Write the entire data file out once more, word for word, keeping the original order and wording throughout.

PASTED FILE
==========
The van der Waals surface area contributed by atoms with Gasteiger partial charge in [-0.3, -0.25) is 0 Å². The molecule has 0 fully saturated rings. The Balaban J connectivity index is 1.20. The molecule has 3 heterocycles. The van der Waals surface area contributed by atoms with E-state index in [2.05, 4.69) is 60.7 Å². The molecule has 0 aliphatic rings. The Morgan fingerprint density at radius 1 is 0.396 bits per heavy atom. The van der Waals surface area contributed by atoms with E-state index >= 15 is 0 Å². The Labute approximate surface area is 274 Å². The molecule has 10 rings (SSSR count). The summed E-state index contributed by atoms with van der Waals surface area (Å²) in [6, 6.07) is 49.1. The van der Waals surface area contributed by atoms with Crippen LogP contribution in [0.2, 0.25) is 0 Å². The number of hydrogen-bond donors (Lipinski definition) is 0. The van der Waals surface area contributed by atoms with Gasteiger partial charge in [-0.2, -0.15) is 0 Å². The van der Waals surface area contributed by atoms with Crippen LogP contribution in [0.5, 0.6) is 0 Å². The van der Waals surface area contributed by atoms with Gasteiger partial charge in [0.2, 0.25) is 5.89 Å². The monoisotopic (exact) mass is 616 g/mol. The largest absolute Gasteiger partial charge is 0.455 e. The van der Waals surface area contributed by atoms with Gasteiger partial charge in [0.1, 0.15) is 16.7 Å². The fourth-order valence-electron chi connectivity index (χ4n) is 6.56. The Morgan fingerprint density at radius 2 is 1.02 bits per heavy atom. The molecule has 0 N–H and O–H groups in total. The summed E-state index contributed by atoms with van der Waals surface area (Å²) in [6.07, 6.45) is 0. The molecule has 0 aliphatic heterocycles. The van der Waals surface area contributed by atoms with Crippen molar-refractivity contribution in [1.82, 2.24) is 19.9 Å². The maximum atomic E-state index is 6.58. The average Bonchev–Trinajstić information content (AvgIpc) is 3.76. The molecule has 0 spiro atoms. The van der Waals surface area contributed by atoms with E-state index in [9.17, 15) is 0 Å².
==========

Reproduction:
The van der Waals surface area contributed by atoms with Gasteiger partial charge in [-0.3, -0.25) is 0 Å². The molecule has 0 fully saturated rings. The Balaban J connectivity index is 1.20. The molecule has 3 heterocycles. The van der Waals surface area contributed by atoms with E-state index in [2.05, 4.69) is 60.7 Å². The molecule has 0 aliphatic rings. The Morgan fingerprint density at radius 1 is 0.396 bits per heavy atom. The van der Waals surface area contributed by atoms with E-state index >= 15 is 0 Å². The Labute approximate surface area is 274 Å². The molecule has 10 rings (SSSR count). The summed E-state index contributed by atoms with van der Waals surface area (Å²) in [6, 6.07) is 49.1. The van der Waals surface area contributed by atoms with Crippen LogP contribution in [0.2, 0.25) is 0 Å². The number of hydrogen-bond donors (Lipinski definition) is 0. The van der Waals surface area contributed by atoms with Gasteiger partial charge in [-0.2, -0.15) is 0 Å². The van der Waals surface area contributed by atoms with Crippen LogP contribution in [0.5, 0.6) is 0 Å². The van der Waals surface area contributed by atoms with Gasteiger partial charge in [0.2, 0.25) is 5.89 Å². The monoisotopic (exact) mass is 616 g/mol. The largest absolute Gasteiger partial charge is 0.455 e. The van der Waals surface area contributed by atoms with Gasteiger partial charge in [0.1, 0.15) is 16.7 Å². The fourth-order valence-electron chi connectivity index (χ4n) is 6.56. The Morgan fingerprint density at radius 2 is 1.02 bits per heavy atom. The molecule has 0 N–H and O–H groups in total. The summed E-state index contributed by atoms with van der Waals surface area (Å²) in [6.07, 6.45) is 0. The molecule has 0 aliphatic heterocycles. The van der Waals surface area contributed by atoms with Crippen molar-refractivity contribution in [1.82, 2.24) is 19.9 Å². The maximum atomic E-state index is 6.58. The average Bonchev–Trinajstić information content (AvgIpc) is 3.76. The molecule has 0 spiro atoms. The van der Waals surface area contributed by atoms with E-state index in [9.17, 15) is 0 Å².